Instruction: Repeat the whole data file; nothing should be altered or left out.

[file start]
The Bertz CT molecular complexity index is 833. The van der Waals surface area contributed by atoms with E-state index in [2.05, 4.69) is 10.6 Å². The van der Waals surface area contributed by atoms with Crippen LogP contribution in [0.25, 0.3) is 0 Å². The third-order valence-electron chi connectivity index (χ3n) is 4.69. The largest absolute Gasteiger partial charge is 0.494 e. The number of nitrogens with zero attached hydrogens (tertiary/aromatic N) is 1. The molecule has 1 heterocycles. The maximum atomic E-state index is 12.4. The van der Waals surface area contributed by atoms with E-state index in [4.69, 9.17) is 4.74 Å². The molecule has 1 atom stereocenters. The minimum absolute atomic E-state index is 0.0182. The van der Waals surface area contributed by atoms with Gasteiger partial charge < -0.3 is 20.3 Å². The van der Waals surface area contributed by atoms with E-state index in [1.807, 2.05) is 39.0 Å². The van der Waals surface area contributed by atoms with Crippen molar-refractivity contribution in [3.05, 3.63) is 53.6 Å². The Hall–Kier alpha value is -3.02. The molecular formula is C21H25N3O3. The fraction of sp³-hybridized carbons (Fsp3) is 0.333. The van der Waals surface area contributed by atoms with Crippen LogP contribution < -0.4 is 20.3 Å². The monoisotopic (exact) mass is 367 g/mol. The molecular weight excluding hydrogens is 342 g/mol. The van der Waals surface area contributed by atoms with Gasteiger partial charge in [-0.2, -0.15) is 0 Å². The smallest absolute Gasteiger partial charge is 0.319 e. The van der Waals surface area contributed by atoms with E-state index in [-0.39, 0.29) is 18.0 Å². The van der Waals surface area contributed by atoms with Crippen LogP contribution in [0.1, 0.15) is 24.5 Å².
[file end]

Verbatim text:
The Bertz CT molecular complexity index is 833. The van der Waals surface area contributed by atoms with E-state index in [2.05, 4.69) is 10.6 Å². The van der Waals surface area contributed by atoms with Crippen LogP contribution in [0.25, 0.3) is 0 Å². The third-order valence-electron chi connectivity index (χ3n) is 4.69. The largest absolute Gasteiger partial charge is 0.494 e. The number of nitrogens with zero attached hydrogens (tertiary/aromatic N) is 1. The molecule has 1 heterocycles. The maximum atomic E-state index is 12.4. The van der Waals surface area contributed by atoms with E-state index in [4.69, 9.17) is 4.74 Å². The molecule has 1 atom stereocenters. The minimum absolute atomic E-state index is 0.0182. The van der Waals surface area contributed by atoms with Gasteiger partial charge < -0.3 is 20.3 Å². The van der Waals surface area contributed by atoms with E-state index in [1.807, 2.05) is 39.0 Å². The van der Waals surface area contributed by atoms with Crippen molar-refractivity contribution in [3.05, 3.63) is 53.6 Å². The Hall–Kier alpha value is -3.02. The molecular formula is C21H25N3O3. The fraction of sp³-hybridized carbons (Fsp3) is 0.333. The van der Waals surface area contributed by atoms with Crippen LogP contribution < -0.4 is 20.3 Å². The monoisotopic (exact) mass is 367 g/mol. The molecular weight excluding hydrogens is 342 g/mol. The van der Waals surface area contributed by atoms with Gasteiger partial charge in [-0.2, -0.15) is 0 Å². The smallest absolute Gasteiger partial charge is 0.319 e. The van der Waals surface area contributed by atoms with E-state index in [-0.39, 0.29) is 18.0 Å². The van der Waals surface area contributed by atoms with Crippen LogP contribution in [0.1, 0.15) is 24.5 Å².